I saw the tell-tale signs up in the orchard yesterday – the beginnings of the familiar, yet dreaded tent caterpillar webs starting to form in the crotches of one of the apple trees. It wasn't very big yet but everyday it will grow … little webs will grow into bigger webs; little caterpillars will grow into big leaf-eating machines crawling over the branches devouring every bit of green foliage on the tree until it looks like winter has returned! Nasty little critters! I know they must serve some purpose in the greater scheme of things but I sure haven’t figured out what that might be – food for the birds, I guess.
Yes, I’m sure that must be why they exist!
“Knock ‘em out while they are small”, Andre always says. It’s the best time and you don’t have to resort to using chemical insecticides.
Wage biological warfare!! When they are small, they can be eradicated with a lovely little bacterium called Bt (short for Bacillus thuringiensis). Bt (also sold under the trade name Dipel) produces a natural insecticide and has been used by organic farmers for years to safely control many insect pests. Just spray it on the foliage and when the caterpillar eats the leaves, they ingest the Bt which produces a toxin that basically dissolves their gut and kills them within a few days – no harm to the environment or beneficial insects! And … even though it takes a few days for the caterpillars to die, the best part is that they stop eating within a few hours so your trees are saved from defoliation! Good stuff – and environmentally responsible, too! Look for Bonide Thuricide (BT) Liquid Concentrate or Dipel; they should be right on the shelf of your full service garden store.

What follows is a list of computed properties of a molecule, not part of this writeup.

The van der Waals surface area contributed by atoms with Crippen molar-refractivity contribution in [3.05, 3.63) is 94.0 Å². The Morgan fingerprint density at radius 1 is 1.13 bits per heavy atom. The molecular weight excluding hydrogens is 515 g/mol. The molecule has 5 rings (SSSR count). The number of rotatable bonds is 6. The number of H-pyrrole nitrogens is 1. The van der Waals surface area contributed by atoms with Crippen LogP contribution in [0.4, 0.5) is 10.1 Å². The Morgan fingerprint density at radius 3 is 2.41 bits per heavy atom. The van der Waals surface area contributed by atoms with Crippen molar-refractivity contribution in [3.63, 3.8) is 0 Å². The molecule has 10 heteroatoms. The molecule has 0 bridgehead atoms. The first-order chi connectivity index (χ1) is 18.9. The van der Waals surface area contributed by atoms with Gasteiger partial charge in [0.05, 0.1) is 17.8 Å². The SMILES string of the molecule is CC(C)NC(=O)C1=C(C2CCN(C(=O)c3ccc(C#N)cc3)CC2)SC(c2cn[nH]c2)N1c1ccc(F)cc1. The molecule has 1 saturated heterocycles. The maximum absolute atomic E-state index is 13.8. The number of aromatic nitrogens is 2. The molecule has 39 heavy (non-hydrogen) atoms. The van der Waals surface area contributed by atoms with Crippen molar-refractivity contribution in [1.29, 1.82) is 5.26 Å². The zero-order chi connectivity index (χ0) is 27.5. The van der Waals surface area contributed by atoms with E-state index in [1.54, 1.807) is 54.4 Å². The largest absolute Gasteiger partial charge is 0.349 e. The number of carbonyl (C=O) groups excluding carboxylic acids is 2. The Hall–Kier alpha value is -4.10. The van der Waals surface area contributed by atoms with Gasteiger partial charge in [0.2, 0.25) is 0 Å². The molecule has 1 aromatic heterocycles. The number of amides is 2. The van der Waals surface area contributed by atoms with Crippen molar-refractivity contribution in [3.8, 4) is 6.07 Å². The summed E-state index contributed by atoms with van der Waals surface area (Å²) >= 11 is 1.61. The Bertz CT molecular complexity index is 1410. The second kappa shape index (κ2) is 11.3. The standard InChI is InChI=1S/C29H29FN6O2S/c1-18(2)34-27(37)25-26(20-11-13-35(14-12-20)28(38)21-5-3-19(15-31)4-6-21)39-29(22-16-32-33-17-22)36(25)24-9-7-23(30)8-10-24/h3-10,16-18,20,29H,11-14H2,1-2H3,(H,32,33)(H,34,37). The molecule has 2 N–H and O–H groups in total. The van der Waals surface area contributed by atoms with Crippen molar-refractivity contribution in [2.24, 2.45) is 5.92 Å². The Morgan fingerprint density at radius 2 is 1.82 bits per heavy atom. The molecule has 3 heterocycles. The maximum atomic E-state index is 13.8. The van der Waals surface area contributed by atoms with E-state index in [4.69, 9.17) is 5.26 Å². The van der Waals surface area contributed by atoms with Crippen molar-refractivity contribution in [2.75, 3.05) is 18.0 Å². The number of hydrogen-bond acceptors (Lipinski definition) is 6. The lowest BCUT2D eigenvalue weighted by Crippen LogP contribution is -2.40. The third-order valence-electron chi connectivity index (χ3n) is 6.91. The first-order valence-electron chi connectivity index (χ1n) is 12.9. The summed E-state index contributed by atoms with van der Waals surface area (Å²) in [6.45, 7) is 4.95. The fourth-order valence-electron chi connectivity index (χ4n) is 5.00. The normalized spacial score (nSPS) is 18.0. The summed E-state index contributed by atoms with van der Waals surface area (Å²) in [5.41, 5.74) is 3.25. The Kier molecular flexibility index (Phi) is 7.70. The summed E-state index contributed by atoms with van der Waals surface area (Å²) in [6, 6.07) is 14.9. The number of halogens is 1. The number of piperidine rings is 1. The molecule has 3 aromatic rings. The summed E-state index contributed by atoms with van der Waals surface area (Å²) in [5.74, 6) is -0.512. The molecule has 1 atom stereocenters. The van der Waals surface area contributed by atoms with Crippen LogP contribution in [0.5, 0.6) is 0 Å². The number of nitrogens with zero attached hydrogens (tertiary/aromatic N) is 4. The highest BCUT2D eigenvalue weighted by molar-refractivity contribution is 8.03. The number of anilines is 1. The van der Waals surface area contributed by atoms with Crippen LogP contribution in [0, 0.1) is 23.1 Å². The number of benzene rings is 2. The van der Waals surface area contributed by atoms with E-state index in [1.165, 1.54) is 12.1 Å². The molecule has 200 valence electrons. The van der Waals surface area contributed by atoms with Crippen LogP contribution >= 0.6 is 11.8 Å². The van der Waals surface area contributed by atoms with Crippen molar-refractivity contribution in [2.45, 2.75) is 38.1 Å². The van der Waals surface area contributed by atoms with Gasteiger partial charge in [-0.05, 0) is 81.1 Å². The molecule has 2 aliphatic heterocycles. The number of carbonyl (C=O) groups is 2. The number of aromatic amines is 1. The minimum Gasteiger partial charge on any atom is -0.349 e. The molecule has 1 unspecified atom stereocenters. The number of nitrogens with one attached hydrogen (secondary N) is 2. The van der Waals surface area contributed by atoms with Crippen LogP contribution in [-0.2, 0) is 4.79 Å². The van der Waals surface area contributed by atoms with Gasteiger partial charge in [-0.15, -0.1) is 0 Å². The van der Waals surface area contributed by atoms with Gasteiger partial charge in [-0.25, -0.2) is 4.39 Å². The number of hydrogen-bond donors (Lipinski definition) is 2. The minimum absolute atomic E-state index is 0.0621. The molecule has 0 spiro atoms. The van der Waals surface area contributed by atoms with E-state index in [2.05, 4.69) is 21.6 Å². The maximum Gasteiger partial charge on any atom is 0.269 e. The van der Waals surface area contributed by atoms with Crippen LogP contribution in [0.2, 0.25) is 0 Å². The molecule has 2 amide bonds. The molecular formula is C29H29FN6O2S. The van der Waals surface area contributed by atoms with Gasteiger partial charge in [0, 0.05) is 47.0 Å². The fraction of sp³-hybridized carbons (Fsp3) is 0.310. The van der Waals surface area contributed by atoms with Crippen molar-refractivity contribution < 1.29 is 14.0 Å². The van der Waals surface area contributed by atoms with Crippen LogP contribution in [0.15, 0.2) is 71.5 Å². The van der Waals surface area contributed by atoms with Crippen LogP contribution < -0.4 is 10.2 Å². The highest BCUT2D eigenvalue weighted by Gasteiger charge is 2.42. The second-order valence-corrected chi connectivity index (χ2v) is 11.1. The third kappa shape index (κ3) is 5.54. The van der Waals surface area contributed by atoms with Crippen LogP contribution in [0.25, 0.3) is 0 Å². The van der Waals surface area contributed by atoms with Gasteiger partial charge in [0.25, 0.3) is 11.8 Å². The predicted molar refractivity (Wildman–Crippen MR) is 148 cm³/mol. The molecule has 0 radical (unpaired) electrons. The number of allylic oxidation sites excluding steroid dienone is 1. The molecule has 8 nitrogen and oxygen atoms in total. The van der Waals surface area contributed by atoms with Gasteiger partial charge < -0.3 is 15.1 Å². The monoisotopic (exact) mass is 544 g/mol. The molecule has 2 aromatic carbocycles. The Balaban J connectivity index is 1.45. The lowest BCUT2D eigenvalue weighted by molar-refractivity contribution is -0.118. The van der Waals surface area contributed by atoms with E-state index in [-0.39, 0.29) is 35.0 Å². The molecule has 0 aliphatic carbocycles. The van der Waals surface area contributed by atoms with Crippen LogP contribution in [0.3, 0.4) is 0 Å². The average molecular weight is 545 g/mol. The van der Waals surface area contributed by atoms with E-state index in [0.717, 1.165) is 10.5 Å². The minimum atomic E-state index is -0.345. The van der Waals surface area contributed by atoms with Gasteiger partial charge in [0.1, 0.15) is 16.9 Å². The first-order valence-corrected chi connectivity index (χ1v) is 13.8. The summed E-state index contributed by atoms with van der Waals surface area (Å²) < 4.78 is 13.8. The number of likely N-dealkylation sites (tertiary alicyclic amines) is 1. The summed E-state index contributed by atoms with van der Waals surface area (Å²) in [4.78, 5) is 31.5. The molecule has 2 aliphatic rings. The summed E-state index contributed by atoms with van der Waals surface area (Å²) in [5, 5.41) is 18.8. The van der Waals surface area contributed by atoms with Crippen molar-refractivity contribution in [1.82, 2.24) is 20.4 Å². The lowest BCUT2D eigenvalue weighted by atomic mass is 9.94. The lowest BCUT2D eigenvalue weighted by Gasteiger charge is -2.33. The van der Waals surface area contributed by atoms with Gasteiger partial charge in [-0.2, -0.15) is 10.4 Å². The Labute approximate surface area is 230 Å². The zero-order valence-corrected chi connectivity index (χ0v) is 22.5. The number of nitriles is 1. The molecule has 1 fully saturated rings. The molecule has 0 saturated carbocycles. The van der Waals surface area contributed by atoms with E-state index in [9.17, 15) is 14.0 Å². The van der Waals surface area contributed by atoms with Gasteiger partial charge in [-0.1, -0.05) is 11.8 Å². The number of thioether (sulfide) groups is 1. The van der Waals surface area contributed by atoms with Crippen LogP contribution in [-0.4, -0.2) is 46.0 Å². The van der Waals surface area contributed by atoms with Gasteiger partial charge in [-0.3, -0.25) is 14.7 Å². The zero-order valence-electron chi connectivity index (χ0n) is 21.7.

If you miss the younger ones, larger caterpillars can be controlled with Bonide Captain Jack's Deadbug Brew according to label directions. NEVER spray any insecticide when trees are in bloom!
Watch this Viette video tip for another interesting way to get rid of tent caterpillars! Along this line, you can also poke a stick into the web and wind the web, caterpillars and all, up on the end of the stick and then stomp them into the ground!
Ahhhhh – revenge is sweet!
Bonide products can be found in most full service garden centers.